Wednesday, January 21, 2015
For more than a year now, the Australian Securities and Investments Commission has been investigating a number of large Australian banks regarding allegations of collusion in the setting of the Bank Bill Swap Rate (BBSR). The BBSR is an interest rate benchmark that is used when banks lend to one another. This rate also impacts business and home loan rates. As details regarding the investigation begin to trickle out, one Australian commentator in the Sydney Morning Herald has said that this “could well prove to be the largest corporate scandal of 2015.” According to the commentator’s article, one bank, ANZ, has suspended seven BBSR traders, including the suspension of the head of the bank’s balance sheet trading earlier this month (see here). The article further states that ANZ has launched an internal investigation into the matter. While the article notes that other Australian banks may have also launched internal investigations, the banks have made no public statements regarding any such inquiries.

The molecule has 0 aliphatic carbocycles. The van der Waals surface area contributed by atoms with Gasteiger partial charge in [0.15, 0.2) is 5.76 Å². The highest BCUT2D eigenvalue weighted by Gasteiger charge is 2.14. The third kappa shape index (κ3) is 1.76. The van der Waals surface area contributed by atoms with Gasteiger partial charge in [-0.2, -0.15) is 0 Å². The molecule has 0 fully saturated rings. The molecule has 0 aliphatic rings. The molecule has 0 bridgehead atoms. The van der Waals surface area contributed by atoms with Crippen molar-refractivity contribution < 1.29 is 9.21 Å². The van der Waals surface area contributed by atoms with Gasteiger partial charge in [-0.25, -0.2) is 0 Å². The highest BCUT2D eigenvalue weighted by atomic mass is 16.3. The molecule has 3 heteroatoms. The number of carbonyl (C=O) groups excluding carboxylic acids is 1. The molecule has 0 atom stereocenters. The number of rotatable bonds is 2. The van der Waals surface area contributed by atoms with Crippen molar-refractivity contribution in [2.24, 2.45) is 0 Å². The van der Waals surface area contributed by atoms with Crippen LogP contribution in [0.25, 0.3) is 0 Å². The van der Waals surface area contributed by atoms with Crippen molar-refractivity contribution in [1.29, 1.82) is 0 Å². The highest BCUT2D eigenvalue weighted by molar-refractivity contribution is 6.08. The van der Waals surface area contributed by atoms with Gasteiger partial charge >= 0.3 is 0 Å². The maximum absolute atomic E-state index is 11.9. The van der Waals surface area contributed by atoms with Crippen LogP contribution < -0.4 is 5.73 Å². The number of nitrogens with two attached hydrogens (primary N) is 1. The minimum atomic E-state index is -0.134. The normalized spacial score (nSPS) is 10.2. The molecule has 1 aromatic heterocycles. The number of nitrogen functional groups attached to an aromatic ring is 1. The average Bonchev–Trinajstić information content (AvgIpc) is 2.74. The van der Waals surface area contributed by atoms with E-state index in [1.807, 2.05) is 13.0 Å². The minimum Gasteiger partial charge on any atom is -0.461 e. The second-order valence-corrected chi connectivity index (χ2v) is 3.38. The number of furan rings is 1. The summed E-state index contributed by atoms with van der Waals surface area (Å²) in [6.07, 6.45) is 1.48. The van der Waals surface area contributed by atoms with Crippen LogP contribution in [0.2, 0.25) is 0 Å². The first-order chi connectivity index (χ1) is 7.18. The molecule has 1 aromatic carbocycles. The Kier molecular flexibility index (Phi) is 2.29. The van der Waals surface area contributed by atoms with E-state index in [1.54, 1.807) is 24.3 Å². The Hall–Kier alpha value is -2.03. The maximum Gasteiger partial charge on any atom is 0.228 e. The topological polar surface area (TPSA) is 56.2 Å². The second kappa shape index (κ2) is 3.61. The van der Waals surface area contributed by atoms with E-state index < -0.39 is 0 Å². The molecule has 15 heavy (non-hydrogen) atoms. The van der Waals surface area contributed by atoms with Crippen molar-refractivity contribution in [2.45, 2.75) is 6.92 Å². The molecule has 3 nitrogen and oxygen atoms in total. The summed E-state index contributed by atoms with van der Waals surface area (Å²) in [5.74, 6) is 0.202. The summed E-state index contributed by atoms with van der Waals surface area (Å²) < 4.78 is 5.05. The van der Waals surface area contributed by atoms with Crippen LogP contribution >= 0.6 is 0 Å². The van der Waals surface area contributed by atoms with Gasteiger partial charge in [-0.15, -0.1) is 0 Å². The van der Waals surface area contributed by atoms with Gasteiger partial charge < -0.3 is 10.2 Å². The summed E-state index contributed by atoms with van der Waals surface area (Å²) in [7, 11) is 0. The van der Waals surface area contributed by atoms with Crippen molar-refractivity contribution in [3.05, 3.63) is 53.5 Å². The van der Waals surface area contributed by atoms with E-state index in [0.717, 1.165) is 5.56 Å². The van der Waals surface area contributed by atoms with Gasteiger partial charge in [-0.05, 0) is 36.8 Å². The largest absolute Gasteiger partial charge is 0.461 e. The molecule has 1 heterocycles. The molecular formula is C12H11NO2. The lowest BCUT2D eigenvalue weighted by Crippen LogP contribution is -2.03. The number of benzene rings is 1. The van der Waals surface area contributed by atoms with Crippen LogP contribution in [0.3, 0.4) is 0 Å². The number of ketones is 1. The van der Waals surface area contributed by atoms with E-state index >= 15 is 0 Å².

As readers of this blog will recall, in 2012 an investigation began into allegations that several large banks had been manipulating the London Interbank Offered Rate (Libor). The scandal received significant international attention. Eventually, the US, UK, and EU fined the banks involved more than $6 billion. Further, several traders were prosecuted for their roles in the manipulation. For more on the Libor Scandal, see the Council on Foreign Relations Backgrounder available here.
Based on recent reports from Australia, it sounds like the Australian BBSR investigation might be the next big international white collar case to watch in 2015.